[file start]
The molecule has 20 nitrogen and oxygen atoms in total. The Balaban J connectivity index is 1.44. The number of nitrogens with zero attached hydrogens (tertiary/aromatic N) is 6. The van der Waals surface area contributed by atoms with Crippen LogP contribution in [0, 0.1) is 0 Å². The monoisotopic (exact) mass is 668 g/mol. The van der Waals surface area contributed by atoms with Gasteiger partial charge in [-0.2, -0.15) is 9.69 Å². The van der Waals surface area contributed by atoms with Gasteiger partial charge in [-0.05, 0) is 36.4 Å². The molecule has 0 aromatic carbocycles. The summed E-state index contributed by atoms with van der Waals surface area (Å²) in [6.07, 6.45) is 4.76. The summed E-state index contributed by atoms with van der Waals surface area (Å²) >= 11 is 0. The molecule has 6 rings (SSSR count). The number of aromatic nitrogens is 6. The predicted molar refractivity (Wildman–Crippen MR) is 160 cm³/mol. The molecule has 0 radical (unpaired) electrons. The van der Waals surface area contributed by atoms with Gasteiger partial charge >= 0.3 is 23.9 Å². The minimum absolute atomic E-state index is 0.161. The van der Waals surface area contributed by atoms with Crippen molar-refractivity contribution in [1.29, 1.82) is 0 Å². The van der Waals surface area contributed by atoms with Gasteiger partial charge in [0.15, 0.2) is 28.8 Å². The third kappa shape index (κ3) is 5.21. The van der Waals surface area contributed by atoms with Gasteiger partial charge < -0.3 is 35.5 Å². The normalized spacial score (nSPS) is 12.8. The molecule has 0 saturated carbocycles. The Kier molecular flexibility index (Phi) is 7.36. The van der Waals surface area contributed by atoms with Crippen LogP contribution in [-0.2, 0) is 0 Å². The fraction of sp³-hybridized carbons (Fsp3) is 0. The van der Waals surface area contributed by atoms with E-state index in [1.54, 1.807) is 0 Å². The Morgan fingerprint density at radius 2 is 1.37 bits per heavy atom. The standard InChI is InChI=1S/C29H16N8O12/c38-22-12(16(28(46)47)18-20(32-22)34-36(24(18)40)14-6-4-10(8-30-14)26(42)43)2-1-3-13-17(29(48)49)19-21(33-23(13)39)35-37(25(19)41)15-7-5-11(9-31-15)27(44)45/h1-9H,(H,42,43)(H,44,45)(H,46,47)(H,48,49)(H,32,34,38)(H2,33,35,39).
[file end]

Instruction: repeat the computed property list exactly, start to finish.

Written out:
The molecule has 20 nitrogen and oxygen atoms in total. The Balaban J connectivity index is 1.44. The number of nitrogens with zero attached hydrogens (tertiary/aromatic N) is 6. The van der Waals surface area contributed by atoms with Crippen LogP contribution in [0, 0.1) is 0 Å². The monoisotopic (exact) mass is 668 g/mol. The van der Waals surface area contributed by atoms with Gasteiger partial charge in [-0.2, -0.15) is 9.69 Å². The van der Waals surface area contributed by atoms with Gasteiger partial charge in [-0.05, 0) is 36.4 Å². The molecule has 0 aromatic carbocycles. The summed E-state index contributed by atoms with van der Waals surface area (Å²) in [6.07, 6.45) is 4.76. The summed E-state index contributed by atoms with van der Waals surface area (Å²) >= 11 is 0. The molecule has 6 rings (SSSR count). The number of aromatic nitrogens is 6. The predicted molar refractivity (Wildman–Crippen MR) is 160 cm³/mol. The molecule has 0 radical (unpaired) electrons. The van der Waals surface area contributed by atoms with Gasteiger partial charge >= 0.3 is 23.9 Å². The minimum absolute atomic E-state index is 0.161. The van der Waals surface area contributed by atoms with Crippen molar-refractivity contribution in [1.29, 1.82) is 0 Å². The van der Waals surface area contributed by atoms with Gasteiger partial charge in [0.15, 0.2) is 28.8 Å². The third kappa shape index (κ3) is 5.21. The van der Waals surface area contributed by atoms with Gasteiger partial charge < -0.3 is 35.5 Å². The normalized spacial score (nSPS) is 12.8. The molecule has 0 saturated carbocycles. The Kier molecular flexibility index (Phi) is 7.36. The van der Waals surface area contributed by atoms with Crippen LogP contribution in [-0.2, 0) is 0 Å². The fraction of sp³-hybridized carbons (Fsp3) is 0. The van der Waals surface area contributed by atoms with E-state index in [1.54, 1.807) is 0 Å². The Morgan fingerprint density at radius 2 is 1.37 bits per heavy atom. The standard InChI is InChI=1S/C29H16N8O12/c38-22-12(16(28(46)47)18-20(32-22)34-36(24(18)40)14-6-4-10(8-30-14)26(42)43)2-1-3-13-17(29(48)49)19-21(33-23(13)39)35-37(25(19)41)15-7-5-11(9-31-15)27(44)45/h1-9H,(H,42,43)(H,44,45)(H,46,47)(H,48,49)(H,32,34,38)(H2,33,35,39).